Hello 2019 – it’s a new year and that means you have all the best intentions to become the best version of yourself. You made your new year’s resolutions and declared them to all who would listen. Hey, even if you just declared them to your dog, cat or significant other it’s a good place to start. But as with many things in life, the wanting is better than the having because the having means that you’ll have to put in some work… a lot of work.
Big life changes frequently seem daunting and because of the immense change it requires, we very often quit even before we start. In this blog post we talk to Dr Safeera Kolvadia and Ezette Oosthuizen about the small simple changes we can make in our life that will have surprisingly powerful effects.
Choose one and start there…
- Get more sleep
If you’re one of those people who boast about how little sleep they need to function, then this one’s for you. Many world leaders have bragged about how little sleep they needed. One such an example is Margaret Thatcher who famously claimed that she only needed four hours of sleep, and though the four hours are impressive it’s important to add that Thatcher passed away as a result of Alzheimer’s disease which has been linked to sleep deprivation.
“Sleep is fundamental to living a healthy and sustainable life. It affects our health, work productivity and our relationships. By prioritising your sleep you will decrease your chances of getting Type 2 diabetes, heart disease, high blood pressure and cognitive decline later on in life,” explains Dr Safeera.
If we started listing the reasons why people toss and turn at night you might actually fall asleep. Instead, we’ll just address one that most of us are guilty of – blue light exposure. Blue light is emitted by our devices and tricks the brain into thinking it’s not yet time for bed. Avoid screens altogether an hour or two before going to bed. Instead spend time with your family, catching up with your partner or read a book.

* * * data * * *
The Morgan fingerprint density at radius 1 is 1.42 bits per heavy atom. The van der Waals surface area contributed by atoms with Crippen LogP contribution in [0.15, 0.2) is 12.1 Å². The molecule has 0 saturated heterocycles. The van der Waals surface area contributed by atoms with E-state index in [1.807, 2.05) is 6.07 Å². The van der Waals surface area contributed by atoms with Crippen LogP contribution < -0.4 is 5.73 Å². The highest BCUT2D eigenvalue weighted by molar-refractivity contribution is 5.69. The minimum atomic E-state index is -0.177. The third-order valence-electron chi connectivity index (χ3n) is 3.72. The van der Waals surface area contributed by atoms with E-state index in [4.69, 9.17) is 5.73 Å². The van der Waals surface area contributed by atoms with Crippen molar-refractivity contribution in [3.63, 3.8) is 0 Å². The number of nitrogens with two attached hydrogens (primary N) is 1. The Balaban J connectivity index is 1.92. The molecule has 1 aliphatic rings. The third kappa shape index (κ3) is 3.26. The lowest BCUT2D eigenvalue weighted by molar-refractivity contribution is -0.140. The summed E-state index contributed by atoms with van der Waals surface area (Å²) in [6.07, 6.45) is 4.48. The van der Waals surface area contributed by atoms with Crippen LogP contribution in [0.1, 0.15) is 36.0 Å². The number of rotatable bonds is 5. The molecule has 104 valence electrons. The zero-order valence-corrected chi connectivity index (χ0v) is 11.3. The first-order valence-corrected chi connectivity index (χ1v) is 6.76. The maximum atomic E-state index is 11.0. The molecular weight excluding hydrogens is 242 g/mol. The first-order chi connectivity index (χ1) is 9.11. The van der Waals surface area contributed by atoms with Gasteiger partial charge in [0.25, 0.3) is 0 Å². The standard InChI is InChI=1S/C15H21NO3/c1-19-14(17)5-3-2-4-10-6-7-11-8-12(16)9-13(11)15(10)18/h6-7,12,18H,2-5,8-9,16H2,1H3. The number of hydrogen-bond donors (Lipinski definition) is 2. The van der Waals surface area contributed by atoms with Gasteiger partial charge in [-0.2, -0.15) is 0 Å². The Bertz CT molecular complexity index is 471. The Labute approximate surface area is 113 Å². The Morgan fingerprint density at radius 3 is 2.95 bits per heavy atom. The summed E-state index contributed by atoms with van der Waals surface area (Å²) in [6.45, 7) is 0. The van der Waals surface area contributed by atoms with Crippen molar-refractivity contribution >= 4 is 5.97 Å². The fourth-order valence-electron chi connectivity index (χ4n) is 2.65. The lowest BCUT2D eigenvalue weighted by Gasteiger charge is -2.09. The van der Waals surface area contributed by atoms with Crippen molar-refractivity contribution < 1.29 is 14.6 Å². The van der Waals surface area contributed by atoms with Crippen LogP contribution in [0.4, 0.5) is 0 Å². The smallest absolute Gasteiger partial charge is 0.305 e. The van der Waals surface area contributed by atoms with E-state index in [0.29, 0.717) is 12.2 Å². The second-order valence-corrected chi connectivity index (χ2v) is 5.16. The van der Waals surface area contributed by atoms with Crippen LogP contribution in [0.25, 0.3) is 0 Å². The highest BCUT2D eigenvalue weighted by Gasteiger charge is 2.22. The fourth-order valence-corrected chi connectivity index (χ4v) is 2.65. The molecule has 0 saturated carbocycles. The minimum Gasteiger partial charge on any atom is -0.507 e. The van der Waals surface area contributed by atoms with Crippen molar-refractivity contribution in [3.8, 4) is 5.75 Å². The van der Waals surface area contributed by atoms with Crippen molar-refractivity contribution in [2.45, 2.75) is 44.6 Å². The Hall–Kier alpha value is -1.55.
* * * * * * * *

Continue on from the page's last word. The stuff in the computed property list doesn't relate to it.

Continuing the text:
- Schedule your annual healthcare check-up
At Longiva we believe that identifying the early markers of degeneration and diseases, dramatically reduce disorders and their severity as we age and that is why we advocate yearly check-ups.
Patients are often deterred from making an appointment for an annual check-up because it requires a separate visit to a laboratory which takes up more time from an already busy schedule. At Longiva we have our own registered nurse, Nikiwe Toli and lab so you don’t have to go anywhere else after your appointment.
As part of our preventative care, we place an emphasis on the early detection of preventable chronic disorders that may lead to accelerated ageing and affect your quality of life. By making just one phone call you can drastically improve your whole life. Please call us today and we’ll schedule a full medical workup with our doctors.
- Give up smoking
Still puffing away, are you? Smoking can be hard to give up especially if you’ve been at it for years. “Patients who want to stop smoking can easily fall into the trap of thinking they can do it on their own,” warns Dr Safeera. As with any addiction treatment, you have to want to stop but the whole process can be made easier if you’re supported by people who care for you.